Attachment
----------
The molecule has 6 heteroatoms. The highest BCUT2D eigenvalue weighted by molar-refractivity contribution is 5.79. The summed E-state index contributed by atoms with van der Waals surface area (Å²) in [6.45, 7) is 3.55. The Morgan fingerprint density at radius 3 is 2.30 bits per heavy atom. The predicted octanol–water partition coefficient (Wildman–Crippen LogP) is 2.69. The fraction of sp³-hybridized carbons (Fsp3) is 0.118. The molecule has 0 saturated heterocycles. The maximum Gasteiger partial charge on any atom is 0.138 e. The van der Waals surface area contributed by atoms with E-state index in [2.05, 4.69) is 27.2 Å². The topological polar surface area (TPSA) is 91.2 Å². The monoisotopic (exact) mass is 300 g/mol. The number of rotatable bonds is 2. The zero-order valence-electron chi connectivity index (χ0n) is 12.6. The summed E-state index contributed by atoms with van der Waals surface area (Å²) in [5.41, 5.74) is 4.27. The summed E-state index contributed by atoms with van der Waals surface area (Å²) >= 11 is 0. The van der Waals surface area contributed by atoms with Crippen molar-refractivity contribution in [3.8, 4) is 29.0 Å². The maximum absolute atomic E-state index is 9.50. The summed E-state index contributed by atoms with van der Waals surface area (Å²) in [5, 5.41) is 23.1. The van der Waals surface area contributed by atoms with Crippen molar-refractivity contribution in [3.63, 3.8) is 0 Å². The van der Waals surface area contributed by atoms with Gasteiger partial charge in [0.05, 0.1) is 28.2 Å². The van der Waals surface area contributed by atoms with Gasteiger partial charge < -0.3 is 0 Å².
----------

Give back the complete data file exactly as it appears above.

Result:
The molecule has 6 heteroatoms. The highest BCUT2D eigenvalue weighted by molar-refractivity contribution is 5.79. The summed E-state index contributed by atoms with van der Waals surface area (Å²) in [6.45, 7) is 3.55. The Morgan fingerprint density at radius 3 is 2.30 bits per heavy atom. The predicted octanol–water partition coefficient (Wildman–Crippen LogP) is 2.69. The fraction of sp³-hybridized carbons (Fsp3) is 0.118. The molecule has 0 saturated heterocycles. The maximum Gasteiger partial charge on any atom is 0.138 e. The van der Waals surface area contributed by atoms with E-state index in [2.05, 4.69) is 27.2 Å². The topological polar surface area (TPSA) is 91.2 Å². The monoisotopic (exact) mass is 300 g/mol. The number of rotatable bonds is 2. The zero-order valence-electron chi connectivity index (χ0n) is 12.6. The summed E-state index contributed by atoms with van der Waals surface area (Å²) in [5.41, 5.74) is 4.27. The summed E-state index contributed by atoms with van der Waals surface area (Å²) >= 11 is 0. The van der Waals surface area contributed by atoms with Crippen molar-refractivity contribution in [3.8, 4) is 29.0 Å². The maximum absolute atomic E-state index is 9.50. The summed E-state index contributed by atoms with van der Waals surface area (Å²) in [5, 5.41) is 23.1. The van der Waals surface area contributed by atoms with Crippen molar-refractivity contribution in [3.63, 3.8) is 0 Å². The van der Waals surface area contributed by atoms with Gasteiger partial charge in [0.05, 0.1) is 28.2 Å². The van der Waals surface area contributed by atoms with Gasteiger partial charge < -0.3 is 0 Å².